In the first scenario, that of the “standard” Jehovah’s Witness case, a competent adult patient loses a massive amount of blood from a blood vessel bleeding in an acute duodenal ulcer. The best chance of saving his life is an urgent blood transfusion along with operative intervention to arrest the bleeding. The patient refuses blood but asks for treatment instead with the best available non-blood products, and surgery, accepting the substantial risk that surgery without blood transfusion is much less likely to save his life than surgery with blood transfusion. Raanan Gillon analyses this case along standard four principles lines, and concludes: that the patient’s wishes ought to be respected because, briefly summarised, the patient’s autonomy is thus respected, the patient’s own assessment of harms and benefits for himself in addition leads the patient to conclude that far more harm over benefit would result for him from a life saving blood transfusion than from death without a blood transfusion, without countervailing overall harm and benefit assessments overruling this personal assessment; that rights based justice and legal justice allow him to refuse even life prolonging treatment, and that though non-blood alternative treatments may be more expensive than blood transfusions, they are not so disproportionately more expensive that it would be wrong to use them if available—and if they were disproportionately expensive he would be prepared to forgo them.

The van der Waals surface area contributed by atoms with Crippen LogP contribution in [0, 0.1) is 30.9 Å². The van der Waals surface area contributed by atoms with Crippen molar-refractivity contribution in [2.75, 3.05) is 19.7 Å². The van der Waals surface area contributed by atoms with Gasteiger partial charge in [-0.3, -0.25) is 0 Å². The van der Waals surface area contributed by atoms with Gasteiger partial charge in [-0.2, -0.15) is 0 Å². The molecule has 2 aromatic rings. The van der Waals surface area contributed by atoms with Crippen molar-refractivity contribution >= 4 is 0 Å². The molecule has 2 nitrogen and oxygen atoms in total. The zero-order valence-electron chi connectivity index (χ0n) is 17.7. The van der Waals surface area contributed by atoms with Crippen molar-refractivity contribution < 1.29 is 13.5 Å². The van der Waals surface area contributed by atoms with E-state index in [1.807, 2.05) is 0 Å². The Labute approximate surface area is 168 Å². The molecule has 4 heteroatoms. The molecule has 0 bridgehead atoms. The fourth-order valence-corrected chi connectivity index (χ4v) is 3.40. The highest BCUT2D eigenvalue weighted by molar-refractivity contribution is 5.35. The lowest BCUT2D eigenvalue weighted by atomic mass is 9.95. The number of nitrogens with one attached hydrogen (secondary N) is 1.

THE “STANDARD” CHILD OF A JEHOVAH’S WITNESS CASE